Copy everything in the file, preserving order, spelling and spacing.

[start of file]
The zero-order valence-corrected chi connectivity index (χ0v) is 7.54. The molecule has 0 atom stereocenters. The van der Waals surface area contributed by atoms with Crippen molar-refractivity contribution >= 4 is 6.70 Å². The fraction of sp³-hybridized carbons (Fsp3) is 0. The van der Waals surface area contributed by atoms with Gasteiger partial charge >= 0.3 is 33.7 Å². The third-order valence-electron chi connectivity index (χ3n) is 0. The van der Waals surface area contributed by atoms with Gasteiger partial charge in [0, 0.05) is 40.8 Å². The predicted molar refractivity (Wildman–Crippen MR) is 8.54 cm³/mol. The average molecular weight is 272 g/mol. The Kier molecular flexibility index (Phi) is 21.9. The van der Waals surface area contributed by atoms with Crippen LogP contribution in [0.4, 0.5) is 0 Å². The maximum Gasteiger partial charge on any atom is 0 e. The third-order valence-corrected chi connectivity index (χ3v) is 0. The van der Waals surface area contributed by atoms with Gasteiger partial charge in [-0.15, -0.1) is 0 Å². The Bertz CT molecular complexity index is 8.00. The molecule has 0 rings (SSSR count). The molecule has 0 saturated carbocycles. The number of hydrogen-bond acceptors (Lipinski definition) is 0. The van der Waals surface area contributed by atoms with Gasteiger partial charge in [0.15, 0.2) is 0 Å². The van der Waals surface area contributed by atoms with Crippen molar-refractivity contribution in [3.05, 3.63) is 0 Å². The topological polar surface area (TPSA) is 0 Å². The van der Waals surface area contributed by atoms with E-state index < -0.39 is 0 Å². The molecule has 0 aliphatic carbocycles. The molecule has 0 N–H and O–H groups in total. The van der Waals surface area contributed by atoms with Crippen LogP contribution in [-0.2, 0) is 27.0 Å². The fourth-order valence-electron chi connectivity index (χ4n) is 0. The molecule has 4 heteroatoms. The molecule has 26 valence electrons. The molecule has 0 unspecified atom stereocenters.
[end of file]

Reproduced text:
The zero-order valence-corrected chi connectivity index (χ0v) is 7.54. The molecule has 0 atom stereocenters. The van der Waals surface area contributed by atoms with Crippen molar-refractivity contribution >= 4 is 6.70 Å². The fraction of sp³-hybridized carbons (Fsp3) is 0. The van der Waals surface area contributed by atoms with Gasteiger partial charge >= 0.3 is 33.7 Å². The third-order valence-electron chi connectivity index (χ3n) is 0. The van der Waals surface area contributed by atoms with Gasteiger partial charge in [0, 0.05) is 40.8 Å². The predicted molar refractivity (Wildman–Crippen MR) is 8.54 cm³/mol. The average molecular weight is 272 g/mol. The Kier molecular flexibility index (Phi) is 21.9. The van der Waals surface area contributed by atoms with Crippen LogP contribution in [0.4, 0.5) is 0 Å². The maximum Gasteiger partial charge on any atom is 0 e. The third-order valence-corrected chi connectivity index (χ3v) is 0. The van der Waals surface area contributed by atoms with Gasteiger partial charge in [-0.15, -0.1) is 0 Å². The Bertz CT molecular complexity index is 8.00. The molecule has 0 rings (SSSR count). The molecule has 0 saturated carbocycles. The number of hydrogen-bond acceptors (Lipinski definition) is 0. The van der Waals surface area contributed by atoms with Gasteiger partial charge in [0.15, 0.2) is 0 Å². The van der Waals surface area contributed by atoms with Crippen molar-refractivity contribution in [3.05, 3.63) is 0 Å². The topological polar surface area (TPSA) is 0 Å². The van der Waals surface area contributed by atoms with E-state index < -0.39 is 0 Å². The molecule has 0 aliphatic carbocycles. The molecule has 0 N–H and O–H groups in total. The van der Waals surface area contributed by atoms with Crippen LogP contribution in [-0.2, 0) is 27.0 Å². The fourth-order valence-electron chi connectivity index (χ4n) is 0. The molecule has 4 heteroatoms. The molecule has 26 valence electrons. The molecule has 0 unspecified atom stereocenters.